Video – Identifying Audio Reels with Binder Hydrolysis


Transcript of the video "Identifying Audio Reels with Binder Hydrolysis"

Video length: 00:03:19

Joe Iraci, Senior Conservation Scientist: "One of the most significant problems with magnetic tapes in collections is degradation of the binder layer or the layer that holds the magnetic particles onto the tape base.

This degradation occurs via hydrolysis or a chemical reaction involving water molecules.

When the binder layer degrades in this way, the tape becomes sticky and the binder sheds because it no longer adheres to the tape base."

[Cross-section of audio reel tape, indicating various areas of the tape near the labels. Label text: Cross-section of a typical audio reel tape: magnetic particle; lubricant reservoir; binder layer; base layer and backcoat layer.]

Joe Iraci: "It is for these reasons that the degradation is often referred to as the sticky-shed syndrome."

The classic signs of a binder degradation problem are noticed when a tape is played. Binder material sheds and builds up on the parts of the playback equipment. This creates high friction and a squealing noise."

[Audio sample can be heard. Text: Audio Sample of Squealing Noise, Audio sample from AVAA]

Joe Iraci: "Playing a tape in this condition will often damage it beyond repair. Therefore, it is best to determine if this problem exists prior to playing a tape.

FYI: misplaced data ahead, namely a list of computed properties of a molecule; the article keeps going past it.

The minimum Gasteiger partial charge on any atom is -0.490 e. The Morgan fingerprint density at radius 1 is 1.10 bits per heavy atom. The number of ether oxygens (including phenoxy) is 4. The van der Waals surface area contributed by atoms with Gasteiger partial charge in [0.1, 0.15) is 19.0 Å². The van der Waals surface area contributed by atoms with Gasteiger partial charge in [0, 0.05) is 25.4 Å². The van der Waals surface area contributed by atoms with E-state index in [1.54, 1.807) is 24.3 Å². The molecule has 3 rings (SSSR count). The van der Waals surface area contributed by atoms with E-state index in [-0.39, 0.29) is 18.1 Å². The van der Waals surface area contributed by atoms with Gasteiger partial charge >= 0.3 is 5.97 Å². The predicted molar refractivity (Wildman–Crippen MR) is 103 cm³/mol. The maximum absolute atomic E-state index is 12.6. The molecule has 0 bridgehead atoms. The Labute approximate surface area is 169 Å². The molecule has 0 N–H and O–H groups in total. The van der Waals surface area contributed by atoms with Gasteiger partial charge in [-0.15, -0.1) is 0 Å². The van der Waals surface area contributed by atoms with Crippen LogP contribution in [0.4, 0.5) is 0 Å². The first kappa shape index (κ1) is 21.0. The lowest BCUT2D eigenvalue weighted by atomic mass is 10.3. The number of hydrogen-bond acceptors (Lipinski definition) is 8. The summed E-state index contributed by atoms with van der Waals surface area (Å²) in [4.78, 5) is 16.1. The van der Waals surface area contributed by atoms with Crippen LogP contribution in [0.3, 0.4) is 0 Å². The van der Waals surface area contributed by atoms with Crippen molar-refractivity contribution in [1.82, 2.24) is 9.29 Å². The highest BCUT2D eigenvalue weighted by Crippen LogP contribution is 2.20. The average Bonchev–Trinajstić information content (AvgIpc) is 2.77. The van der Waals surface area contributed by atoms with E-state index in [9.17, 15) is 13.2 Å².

A non-destructive test to identify a binder degradation problem on reel tapes is the gravity test.

To perform the test, the loose end from a reel of tape is suspended. A tape without binder degradation will freely unwind from the reel without much resistance."

[A demonstration of the gravity test is presented with both good and poor conditioned tape]

Joe Iraci: "On the other hand, when performing the same test on tape with binder degradation, there is some noticeable adhesion between the tape layers, and the tape does not unwind without some resistance.

In order words, there is a slight amount of stickiness.

An additional test is to examine if the binder sheds off the plastic base of the tape.

This is a destructive test, but only a small portion of the tape is required."

[A demonstration of the destructive test is presented]

Joe Iraci: "To perform the test, a strand of tape is rolled between the fingers with the binder side pointing outwards. If you are unsure about which side is the binder side, perform the test on both sides. A tape with binder degradation will shed off the plastic base rather easily.

Some treatments are available that will give you an opportunity to salvage the tape so that it can be played and digitized.

However, in order to ensure maximum success in restoring the tape, treatments for the binder hydrolysis problem should only be performed by an expert in tape restoration."

[Text on screen: For more information, please see Canadian Conservation Institute Technical Bulletin 30, The Digitization of Audio Tapes, and Technical Bulletin 27 Remedies for Deteriorated or Damaged Modern Information Carriers.

Acknowledgements: AVAA: The AV Artifact Atlas (]

[Canadian Conservation Institute signature and Canada wordmark]

This video demonstrates tests used to identify the presence of binder hydrolysis on audio tape reels. This video was created by the Canadian Conservation Institute.

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